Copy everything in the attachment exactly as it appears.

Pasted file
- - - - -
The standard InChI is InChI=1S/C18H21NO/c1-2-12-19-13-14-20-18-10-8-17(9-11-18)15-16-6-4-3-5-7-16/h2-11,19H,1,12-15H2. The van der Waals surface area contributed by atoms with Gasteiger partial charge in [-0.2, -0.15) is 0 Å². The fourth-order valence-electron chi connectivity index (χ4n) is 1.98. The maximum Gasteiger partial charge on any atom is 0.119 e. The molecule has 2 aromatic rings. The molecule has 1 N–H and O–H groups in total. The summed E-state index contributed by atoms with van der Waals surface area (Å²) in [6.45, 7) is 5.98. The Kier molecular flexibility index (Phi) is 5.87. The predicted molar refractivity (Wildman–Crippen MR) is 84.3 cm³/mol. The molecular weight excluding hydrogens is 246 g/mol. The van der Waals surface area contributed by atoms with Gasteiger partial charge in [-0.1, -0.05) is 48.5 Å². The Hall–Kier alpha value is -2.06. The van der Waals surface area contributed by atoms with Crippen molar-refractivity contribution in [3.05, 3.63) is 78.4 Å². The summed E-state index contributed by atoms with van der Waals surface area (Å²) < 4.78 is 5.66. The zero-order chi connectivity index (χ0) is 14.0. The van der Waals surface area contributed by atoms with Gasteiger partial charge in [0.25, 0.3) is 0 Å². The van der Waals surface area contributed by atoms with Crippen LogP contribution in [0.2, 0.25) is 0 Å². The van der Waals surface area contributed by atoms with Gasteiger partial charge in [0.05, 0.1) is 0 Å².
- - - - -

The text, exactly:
The standard InChI is InChI=1S/C18H21NO/c1-2-12-19-13-14-20-18-10-8-17(9-11-18)15-16-6-4-3-5-7-16/h2-11,19H,1,12-15H2. The van der Waals surface area contributed by atoms with Gasteiger partial charge in [-0.2, -0.15) is 0 Å². The fourth-order valence-electron chi connectivity index (χ4n) is 1.98. The maximum Gasteiger partial charge on any atom is 0.119 e. The molecule has 2 aromatic rings. The molecule has 1 N–H and O–H groups in total. The summed E-state index contributed by atoms with van der Waals surface area (Å²) in [6.45, 7) is 5.98. The Kier molecular flexibility index (Phi) is 5.87. The predicted molar refractivity (Wildman–Crippen MR) is 84.3 cm³/mol. The molecular weight excluding hydrogens is 246 g/mol. The van der Waals surface area contributed by atoms with Gasteiger partial charge in [-0.1, -0.05) is 48.5 Å². The Hall–Kier alpha value is -2.06. The van der Waals surface area contributed by atoms with Crippen molar-refractivity contribution in [3.05, 3.63) is 78.4 Å². The summed E-state index contributed by atoms with van der Waals surface area (Å²) < 4.78 is 5.66. The zero-order chi connectivity index (χ0) is 14.0. The van der Waals surface area contributed by atoms with Gasteiger partial charge in [0.25, 0.3) is 0 Å². The van der Waals surface area contributed by atoms with Crippen LogP contribution in [0.2, 0.25) is 0 Å². The van der Waals surface area contributed by atoms with Gasteiger partial charge in [0.05, 0.1) is 0 Å².